By: Jeff Anderson
|Close||Weekly return||YTD return|
|US Treasury 10yr Yield||3.891%|
Source: Wall St. Journal
It was another Yogi Berra week. Yogi was famous for his one-liners. “It’s like déjà vu all over again” is one his most quoted. It’s an appropriate quote for this week’s market behavior. The market keeps trying to front-run economic data that would support a Fed pivot. Pivot? Yeah, pivot, meaning the Fed would see fit to stop aggressively raising rates. Lower rates should be good for risk assets. Or at least a stop to the rate hike path they’re on. Today’s employment data hit traders overt head again, showing resilience in the face of a tough economic environment. The labor market isn’t slowing enough, and people are leaving the job market, decreasing the labor participation rate again. Its just not what traders wanted. As a result, the dramatic rise in markets on Monday and Tuesday were almost erased. We’ve witnessed this whipsaw action for months now.
We are close to kicking off 3rd quarter earnings season. Traders are waiting with bated breath for the results. Earnings are slowing…at least that’s the prediction. How much slower might be one question. An even more important question would be what does the fourth quarter look like? What kind of guidance might the over-paid corporate CEOs give? It would be a stretch to think they’ll be upbeat. Cautiously optimistic maybe? Possibly. If you’re an energy executive, earnings should be good, and the message should be positive. If you’re a consumer discretionary CEO, the mood may not be so rosy. CEOs in different industries will have their own set of challenges and opportunities to deal with, and more importantly, communicate with investors. How the market respond is really a matter of what expectations are going into earnings versus what expectations are after earnings. At a high level, it isn’t a stretch to think there’s at least a hint of pessimism heading into earnings. If things are even less pessimistic, the markets could rally. If investors can adjust their lens to look at the bigger, long-term picture, one quarter will look rather blurry and unimportant relative to the long-term view.
Comparing Personal Finance to Oil Companies?
Oil tycoons of the past never turned down the opportunity (& risk) of digging a dry hole, so the saying goes. How can the behavior of oil companies teach us about personal finance? Plenty apparently. Years ago (specifically – 2011 to 2014) oil prices remained steady at $100 to $110 per barrel, just as we’ve observed this year. Despite those prices, oil companies bled money. Free cash flow was negative. Free Cash Flow for oil companies is really the same as a household calculating how much money was saved over the year when comparing income to expenses. Households may have been making good money, and even received a raise or two along the way yet this bump in income was more than offset by an even higher level of spending. Hence free cash flow negative.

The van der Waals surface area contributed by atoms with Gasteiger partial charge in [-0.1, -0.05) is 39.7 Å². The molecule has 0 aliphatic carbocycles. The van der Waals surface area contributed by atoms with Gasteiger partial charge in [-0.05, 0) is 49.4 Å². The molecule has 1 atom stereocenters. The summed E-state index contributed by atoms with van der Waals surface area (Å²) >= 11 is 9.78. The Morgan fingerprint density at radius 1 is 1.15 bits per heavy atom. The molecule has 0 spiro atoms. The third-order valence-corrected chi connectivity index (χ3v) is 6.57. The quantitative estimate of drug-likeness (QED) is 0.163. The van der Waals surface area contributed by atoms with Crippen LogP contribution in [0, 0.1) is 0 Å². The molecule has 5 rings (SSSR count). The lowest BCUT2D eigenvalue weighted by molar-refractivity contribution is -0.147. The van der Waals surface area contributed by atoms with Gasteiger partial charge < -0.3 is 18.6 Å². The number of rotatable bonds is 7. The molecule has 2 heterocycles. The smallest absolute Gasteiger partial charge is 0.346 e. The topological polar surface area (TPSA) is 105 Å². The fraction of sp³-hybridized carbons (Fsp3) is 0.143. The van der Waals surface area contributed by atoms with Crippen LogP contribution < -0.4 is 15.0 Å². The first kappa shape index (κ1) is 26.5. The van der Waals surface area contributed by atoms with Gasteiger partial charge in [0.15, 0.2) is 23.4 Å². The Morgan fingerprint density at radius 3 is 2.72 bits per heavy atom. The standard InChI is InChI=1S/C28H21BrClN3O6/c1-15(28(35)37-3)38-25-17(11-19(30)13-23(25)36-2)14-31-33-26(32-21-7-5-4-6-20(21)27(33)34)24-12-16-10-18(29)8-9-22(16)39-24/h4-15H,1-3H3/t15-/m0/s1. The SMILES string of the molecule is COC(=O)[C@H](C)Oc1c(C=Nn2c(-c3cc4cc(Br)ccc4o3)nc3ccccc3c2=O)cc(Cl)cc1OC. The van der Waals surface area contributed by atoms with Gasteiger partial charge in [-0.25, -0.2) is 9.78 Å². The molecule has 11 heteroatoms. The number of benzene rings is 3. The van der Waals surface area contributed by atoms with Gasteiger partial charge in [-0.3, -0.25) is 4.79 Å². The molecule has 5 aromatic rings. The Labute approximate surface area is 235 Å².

Great, but where is this going? Things changed….for the better. And it didn’t take a raise. It just took financial discipline. Oil companies got religion. Financial discipline was forced on them. The capital markets (the people who have the money to invest or lend to energy companies) were tired of handing over cash to spend-a-holics. Taking all that cash from drilling and buying more land, digging dry holes, and applying a rinse and repeat behavior became too much to take.
The message was clear. “We are demanding that you get your financial house in order.” Take that cash flow and do a few things with it. One, pay down your high-cost debt and get your debt levels to an appropriate level. Two, start paying a higher dividend. Three, buy back some of your shares. And then, and only then, go and invest some of that excess cash into replenishing your reserves. And that’s exactly what has happened. Financial discipline, whether forced upon you or from a change of behavior stemming from the stark realization that the current path is unsustainable is what the doctor ordered. See the parallels?
If you look at the chart, there are three pieces of data. The grey area shows the production of oil over the past 12 years. The blue line is the hypothetical growth of investment in the S&P 500 Index. The orange line is the hypothetical growth of investing in the energy sector of the S&P 500. See how the blue and orange lines diverged around 2014? Consistent negative free cash flows from energy companies had a material effect on your money if you invested in those companies. Only after they got religion and started behaving like the stewards of capital they should have been all along, did that sector start to earn decent returns. Getting a household to employ the same game plan will create the same thing. More money left over to invest or save for a rainy day in addition to not depleting your assets so they can compound will get households looking more like the right side of the chart.
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